but added rich areas and prosperous parts to the empire. He defeated a united front of his enemies in Vanga (Bengal) and his victorious arms reached the northern Afghanistan (Vahilkas).
(b) Fa-hien’s Account of his times : Fa-hien in his book Fo- Kwo-Ki mentions that the City of Pataliputra has two grand monasteries—one of the Hinayana and the other of the Mahayana. He felt amazed to see the grandeur of Ashoka’s Palace which still existed. The capital city was enriched with wealth and prosperity. An excellent hospital was erected in the city which was run by the wealthy citizens of the town. In the large towns and on highways, Rest-houses were situated for the comforts of the travellers. Although the king has a devout Vaisnava, the relations between the followers of various sects were cordial. The people were law-abiding and free from unnecessary restrictions on their movement, they could go wherever they desired to go. The criminal law was mild and the punishment of death remained unknown.
The Gupta era witnessed an unprecedented intellectual progress. In this context explain :
(a) Enrichment of Sanskrit literature with reference to the works of Kalidasa and Visakhadutta.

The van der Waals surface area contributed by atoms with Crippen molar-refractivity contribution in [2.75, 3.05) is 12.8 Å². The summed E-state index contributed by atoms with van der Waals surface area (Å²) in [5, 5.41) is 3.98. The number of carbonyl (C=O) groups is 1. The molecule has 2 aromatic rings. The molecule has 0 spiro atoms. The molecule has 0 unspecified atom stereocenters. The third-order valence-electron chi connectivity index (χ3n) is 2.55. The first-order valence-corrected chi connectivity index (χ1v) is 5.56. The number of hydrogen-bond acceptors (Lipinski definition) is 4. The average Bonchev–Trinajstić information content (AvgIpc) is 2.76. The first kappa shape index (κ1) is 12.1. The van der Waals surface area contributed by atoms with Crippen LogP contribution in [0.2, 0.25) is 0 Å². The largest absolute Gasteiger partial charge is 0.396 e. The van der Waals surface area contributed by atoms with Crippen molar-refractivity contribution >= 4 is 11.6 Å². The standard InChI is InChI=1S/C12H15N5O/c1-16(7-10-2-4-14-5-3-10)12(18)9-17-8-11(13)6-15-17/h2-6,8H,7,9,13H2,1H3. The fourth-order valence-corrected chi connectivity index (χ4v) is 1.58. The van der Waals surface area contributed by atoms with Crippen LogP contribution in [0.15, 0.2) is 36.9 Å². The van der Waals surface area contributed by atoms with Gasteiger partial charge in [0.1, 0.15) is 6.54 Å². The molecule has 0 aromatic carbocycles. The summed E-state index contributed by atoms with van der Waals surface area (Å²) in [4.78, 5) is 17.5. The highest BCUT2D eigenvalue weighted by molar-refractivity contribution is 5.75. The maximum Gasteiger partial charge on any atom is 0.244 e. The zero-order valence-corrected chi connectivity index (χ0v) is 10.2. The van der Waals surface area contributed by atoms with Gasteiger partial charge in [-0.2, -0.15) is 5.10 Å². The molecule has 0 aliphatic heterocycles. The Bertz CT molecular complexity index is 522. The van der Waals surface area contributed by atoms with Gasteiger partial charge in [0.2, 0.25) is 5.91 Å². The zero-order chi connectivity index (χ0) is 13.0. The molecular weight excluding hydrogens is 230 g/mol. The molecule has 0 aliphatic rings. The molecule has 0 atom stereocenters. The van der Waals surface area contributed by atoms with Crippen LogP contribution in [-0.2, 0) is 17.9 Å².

(b) Technical and Scientific works of Aryabhatta and Varahamihira.
In context of the unprecedented intellectual progress that the Gupta era witnessed, the given headlines are explained as under:
(a) The Gupta age had been aptly called the “Golden Age of Sanskrit Literature”. In this period, the great poet and dramatist, Kalidasa made a significant contribution in the field of Sanskrit literature. Abhijanashakuntalam popularly known as Shaklmtala, is the well-known masterpiece of him, it is regarded as one of the best literary productions of the world. Malavikagnimitra and Vikramorvasiya are two other excellent dramas written by him. His literary skill is also displayed in his two epics—Raghuvamsa and Kumarasambhava and in the lyric poetry of Ritu Samhara and Meghadoota.
Visakhadutta was the another literary genius, he wrote the well known political drama Mudrarakshasa, in which he described the political revolution that led to the fall of the Nanda Dynasty and the establishment of the Mauryan empire.
Devichandraguptam was another play of him, dealing with the early life of Chandragupta II.
(b) Aryabhatta was a great astronmer and mathematician. He wrote two famous works, the Aryabhatiya and Surya Siddhanta. The former deals with Arithmetic, Geometry, Algebra and Trigonometry. He worked out the exact value of p (pi) viz, 3.1416 and discovered a formula to find the area of a triangle.